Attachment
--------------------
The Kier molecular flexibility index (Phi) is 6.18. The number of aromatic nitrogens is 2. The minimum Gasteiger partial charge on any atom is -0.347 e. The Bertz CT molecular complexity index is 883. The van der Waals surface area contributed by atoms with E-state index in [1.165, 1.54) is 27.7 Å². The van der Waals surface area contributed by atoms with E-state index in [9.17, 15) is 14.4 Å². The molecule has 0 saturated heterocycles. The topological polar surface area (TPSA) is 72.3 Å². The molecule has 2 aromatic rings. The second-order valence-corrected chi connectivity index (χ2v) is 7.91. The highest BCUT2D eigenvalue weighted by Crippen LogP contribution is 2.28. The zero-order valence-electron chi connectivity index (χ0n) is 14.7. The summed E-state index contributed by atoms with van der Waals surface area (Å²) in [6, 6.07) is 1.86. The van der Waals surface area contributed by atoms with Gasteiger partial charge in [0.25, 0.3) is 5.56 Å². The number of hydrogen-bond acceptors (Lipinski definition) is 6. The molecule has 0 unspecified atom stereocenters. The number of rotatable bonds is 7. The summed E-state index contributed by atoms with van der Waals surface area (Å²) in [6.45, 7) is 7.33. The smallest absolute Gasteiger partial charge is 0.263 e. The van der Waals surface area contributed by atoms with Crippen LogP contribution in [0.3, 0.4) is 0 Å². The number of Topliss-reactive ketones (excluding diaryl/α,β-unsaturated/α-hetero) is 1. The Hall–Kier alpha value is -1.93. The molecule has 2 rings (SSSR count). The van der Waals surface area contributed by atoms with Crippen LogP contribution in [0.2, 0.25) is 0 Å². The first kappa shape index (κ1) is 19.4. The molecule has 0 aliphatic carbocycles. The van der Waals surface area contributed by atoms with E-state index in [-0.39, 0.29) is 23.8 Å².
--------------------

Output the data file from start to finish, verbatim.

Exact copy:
The Kier molecular flexibility index (Phi) is 6.18. The number of aromatic nitrogens is 2. The minimum Gasteiger partial charge on any atom is -0.347 e. The Bertz CT molecular complexity index is 883. The van der Waals surface area contributed by atoms with E-state index in [1.165, 1.54) is 27.7 Å². The van der Waals surface area contributed by atoms with E-state index in [9.17, 15) is 14.4 Å². The molecule has 0 saturated heterocycles. The topological polar surface area (TPSA) is 72.3 Å². The molecule has 2 aromatic rings. The second-order valence-corrected chi connectivity index (χ2v) is 7.91. The highest BCUT2D eigenvalue weighted by Crippen LogP contribution is 2.28. The zero-order valence-electron chi connectivity index (χ0n) is 14.7. The summed E-state index contributed by atoms with van der Waals surface area (Å²) in [6, 6.07) is 1.86. The van der Waals surface area contributed by atoms with Gasteiger partial charge in [0.25, 0.3) is 5.56 Å². The number of hydrogen-bond acceptors (Lipinski definition) is 6. The molecule has 0 unspecified atom stereocenters. The number of rotatable bonds is 7. The summed E-state index contributed by atoms with van der Waals surface area (Å²) in [6.45, 7) is 7.33. The smallest absolute Gasteiger partial charge is 0.263 e. The van der Waals surface area contributed by atoms with Crippen LogP contribution in [0.3, 0.4) is 0 Å². The number of Topliss-reactive ketones (excluding diaryl/α,β-unsaturated/α-hetero) is 1. The Hall–Kier alpha value is -1.93. The molecule has 2 rings (SSSR count). The van der Waals surface area contributed by atoms with Crippen LogP contribution in [0.2, 0.25) is 0 Å². The first kappa shape index (κ1) is 19.4. The molecule has 0 aliphatic carbocycles. The van der Waals surface area contributed by atoms with E-state index in [-0.39, 0.29) is 23.8 Å².